Why You Should Be Anti Anti-Dilution
April 25, 2018 | By Kevin Vela
A client, who had already raised some money and thus had a few people on his cap table, came in recently with a term sheet whereby the prospective investor had requested “anti-dilution” protection. If you’re not familiar with anti-dilution, it basically means that the investor’s ownership stake in the company cannot be diluted by subsequent financing activities.
This particular client was still learning about the nuances of raising capital, and was willing to consider accepting the term because the other terms were right and the investor was a strong strategic fit. He knew that “anti-dilution” was likely not a good thing, but he had discussed putting himself on equal footing with the new investor regarding anti-dilution. He figured this was a reasonable solution, they would now both have anti-dilution rights, and wanted to move forward with the term sheet.
I told him that the term would be a death knell for his business.
First of all, he would infuriate his current investors because future rounds would only dilute the old investors, not the founder or the new investor. Secondly, it would be impossible for him to raise money in the future for the exact same reason – later investors would not want to join a cap table where someone will reap the benefit of their investment dollars without being diluted.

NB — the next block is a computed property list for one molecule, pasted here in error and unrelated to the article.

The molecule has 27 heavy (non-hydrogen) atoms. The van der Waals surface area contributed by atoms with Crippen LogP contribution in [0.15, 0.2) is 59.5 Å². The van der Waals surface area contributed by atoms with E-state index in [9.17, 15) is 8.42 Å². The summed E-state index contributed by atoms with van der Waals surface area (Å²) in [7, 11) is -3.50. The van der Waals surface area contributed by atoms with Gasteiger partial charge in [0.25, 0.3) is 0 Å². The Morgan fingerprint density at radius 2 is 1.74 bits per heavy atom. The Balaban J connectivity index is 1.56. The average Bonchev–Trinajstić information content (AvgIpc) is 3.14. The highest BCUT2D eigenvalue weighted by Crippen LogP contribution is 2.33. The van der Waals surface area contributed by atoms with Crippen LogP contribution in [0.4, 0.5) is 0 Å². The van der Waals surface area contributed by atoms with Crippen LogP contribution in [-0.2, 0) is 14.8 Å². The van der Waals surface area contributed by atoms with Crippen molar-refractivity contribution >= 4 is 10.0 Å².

I further explained that the prospective investor should not want to jeopardize the company’s ability to raise capital in the future and would likely surrender the request once I was able to clarify the term.
We called the prospective investor and were quickly able to agree to a compromise: a “right of first offer” aka a “pre-emptive right,” which would allow the prospective investor to invest his pro-rata share in subsequent rounds so that he could always maintain his ownership stake. This is a typical venture financing term for larger investors and later rounds and a great solution for the circumstances here.
Now, please understand that “anti-dilution” rights are a common venture term. But these are very rarely full-ratchet anti-dilution (like described above) and are generally a way to protect investor interests in the event of a down round. Consult with your venture attorney before agreeing to anything.
Some kind of “anti-dilution” protection can be reasonable when done correctly. But full blown anti-dilution rights, whereby an investor can never be diluted, should not be part of your financing strategy. In closing, be cognizant of anti-dilution terms. They could be dangerous to your company and usually there is a much more innocuous way for your investor to protect her interests.